DAVOS, Sui.-Devon Kershaw led a pack of Canadian cross-country ski sprinters hungry for the podium with a fourth-place finish in Davos, Switzerland on Sunday.
After barely qualifying in the top-30 for the head-to-head heats with each of the other five Canadians entered in the men's and women's skate-sprint, the team's hopes for a medal became focused on Kershaw, of Sudbury, Ont., as the lone Canuck to advance to the finals.
Moving into the semifinals as the lucky loser of his opening heat, Kershaw and teammate, Alex Harvey, of St-Ferréol-les-Neiges, Que., were matched up in the second round. With Harvey on Kershaw's heels until the final stretch where he faded to the back of the pack, the 28-year-old Kershaw led the group on the second trip around the relatively flat 1.5-kilometre sprint and never looked back winning his heat in a photo finish.
Kershaw lined up shoulder-to-shoulder with the world's best sprinters for the final, but got boxed in and was not able to find room to make a charge to the podium.
"For sure it stings being in fourth but it was an amazing result," said Kershaw of his first-top-five finish of the season. "I felt so amazing in every round and in total control. I just couldn't find any room in the finals. You can only do what you can do. Cross-country skiing is so hard so finishing fourth out here is amazing."
Russia's Alexey Petukhov sprinted to the gold medal. Sweden's Teodor Peterson and Emil Joensson finished second and third respectively.
It was a historic day for the entire Canadian contingent, placing three in the top-10 for one of the first times ever. Harvey was ninth, while Kershaw's golden girlfriend, Chandra Crawford, of Canmore, Alta., was making a charge to the podium on her in the women's race.
The lone Canadian woman to secure a semifinal start, the 28-year-old Olympic champ led the pack in her heat despite getting tangled up with Justyna Kowalczyk while coming through the stadium on the final lap. Crawford couldn't hold the pace, finishing fifth in her heat and ninth overall on the day.
"I'm not sure it has ever happened for Canada to have three in the top-10," said Kershaw who has been coming into his own after a slow start to the year. "We have a super deep team and I think these results speak volume of our program. Eachweekend we have all had a top-five of our own. Hopefully one of us will break through."
Kikkan Randall, of the United States, dominated the women's field to finish on top, Russia's Natalia Matveeva settled for the silver, while Norway's Miaken Caspersen Falla finished third.
Toronto's Len Valjas finished 28th in men's racing. Perianne Jones, of Almonte, Ont., was 29th, while Daria Gaiazova, of Banff, Alta., finished 30th in the women's sprint.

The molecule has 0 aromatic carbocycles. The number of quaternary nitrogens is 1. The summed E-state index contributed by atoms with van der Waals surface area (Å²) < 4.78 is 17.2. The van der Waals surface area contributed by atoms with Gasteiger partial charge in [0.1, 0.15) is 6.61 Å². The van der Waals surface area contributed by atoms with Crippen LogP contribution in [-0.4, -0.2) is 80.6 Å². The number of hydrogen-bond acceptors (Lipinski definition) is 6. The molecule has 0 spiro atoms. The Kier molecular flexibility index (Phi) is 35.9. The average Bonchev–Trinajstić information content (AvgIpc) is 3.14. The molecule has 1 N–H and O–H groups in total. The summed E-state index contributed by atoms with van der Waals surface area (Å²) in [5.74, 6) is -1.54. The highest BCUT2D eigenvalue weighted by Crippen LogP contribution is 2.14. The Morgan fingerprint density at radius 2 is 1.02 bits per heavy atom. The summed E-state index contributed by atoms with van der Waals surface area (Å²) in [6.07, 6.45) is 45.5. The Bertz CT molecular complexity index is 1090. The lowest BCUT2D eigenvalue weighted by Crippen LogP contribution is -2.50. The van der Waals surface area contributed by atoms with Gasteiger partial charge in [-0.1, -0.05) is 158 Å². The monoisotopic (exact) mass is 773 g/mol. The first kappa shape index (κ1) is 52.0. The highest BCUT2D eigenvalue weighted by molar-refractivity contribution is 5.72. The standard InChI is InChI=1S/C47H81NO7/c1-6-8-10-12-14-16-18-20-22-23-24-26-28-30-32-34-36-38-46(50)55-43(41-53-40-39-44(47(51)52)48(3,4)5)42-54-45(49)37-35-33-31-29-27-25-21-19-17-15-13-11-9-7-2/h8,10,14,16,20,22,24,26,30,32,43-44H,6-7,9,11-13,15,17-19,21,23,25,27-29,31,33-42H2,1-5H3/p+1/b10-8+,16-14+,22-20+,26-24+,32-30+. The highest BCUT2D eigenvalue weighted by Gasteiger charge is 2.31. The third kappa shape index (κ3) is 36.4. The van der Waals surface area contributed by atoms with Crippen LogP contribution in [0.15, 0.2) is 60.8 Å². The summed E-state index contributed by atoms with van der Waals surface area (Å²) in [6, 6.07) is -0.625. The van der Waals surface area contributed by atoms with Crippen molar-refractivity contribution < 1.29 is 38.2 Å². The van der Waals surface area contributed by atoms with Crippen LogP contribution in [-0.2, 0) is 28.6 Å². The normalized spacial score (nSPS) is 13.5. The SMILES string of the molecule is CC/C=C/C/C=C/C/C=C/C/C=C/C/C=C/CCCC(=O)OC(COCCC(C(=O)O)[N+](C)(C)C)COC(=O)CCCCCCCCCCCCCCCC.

Over in Sjusjoen, Norway, Mark Arendz fought his way back onto the podium for the second-straight day at the IPC Biathlon World Cup. The 21-year-old missed just one shot in four rounds of shooting on the 12.5-kilometre individual start to win win the bronze with a time of 42:36.0.
"It was a tough course but I had a good plan going in and I followed it quite well today," said Arendz, who competed for Canada at the 2010 Paralympics. "I was happy with how I skied. I'm feeling comfortable right now and I was able to close the gap on the guys on the last lap. It was good day."
Norway's Nils-Erick Ulset set the time to beat at 42:06.75. Kirill Mikhaylov finished 23.14 seconds behind for the silver medal.
It was the eighth medal in the young career for Arendz, who enjoyed a breakthroughseason last year where he finished second overall on the IPC World Cup.
"I definitely now feel like I'm one of the guys to take notice of," said Arendz. "I don't think there is one clear favourite out here, but I'm skiing with more confidence now than ever before and that is a sign of the hard training I've been doing."
Arendz will be back on the start line Tuesday in Norway.
CrossCountry Canada is the governing body of cross-country skiing in Canada, which is the nation's optimal winter sport and recreational activity with more than one million Canadians participating annually. Its 55,000 members include athletes, coaches, officials and skiers of all ages and abilities, including those on Canada's National Ski Teams and Para-Nordic Ski Teams. With the support of its valued corporate partners Haywood Securities Inc., AltaGas, Teck Resources Ltd., Canadian Pacific, and Statoil along with the Government of Canada, Canadian Olympic Committee, Canadian Paralympic Committee and Own the Podium, Cross Country Canada develops Olympic, Paralympic and world champions. For more information on Cross Country Canada, please visit us at www.cccski.com
Complete IPC World Cup Biathlon Results: http://www.ipc-nordicskiing.org/Results/index.html?
Complete World Cup Results: http://www.fis-ski.com/uk/604/1228.html?cal_suchsector=CC&;event_id=30402
Top-5 Men and Canadian Results:
1.Alexey Petukhov, RUS; 2. Teodor Peterson, SWE; 3. Emil Joensson, SWE; 4. Devon Kershaw, Sudbury, Ont., CAN; 5. Petter Northug, NOR.
Other Canadian Results:
9. Alex Harvey, St-Ferréol-les-Neiges, Que.; 28. Len Valjas, Toronto
Top-5 Women and Canadian Results:
1. Kikkan Randall, USA; 2. Natalia Matveeva, RUS; 3. Maiken Caspersen Falla, NOR; 4. Hanna Brodin, SWE; 5. Laurien van der Graaff, SUI.
9. Chandra Crawford, Canmore, Alta.; 29. Perianne Jones, Almonte, Ont., 30. Daria Gaiazova, Banff, Alta.
FOR MORE INFORMATION:
Media and Public Relations
Cross Country Canada
High-Performance Public Relations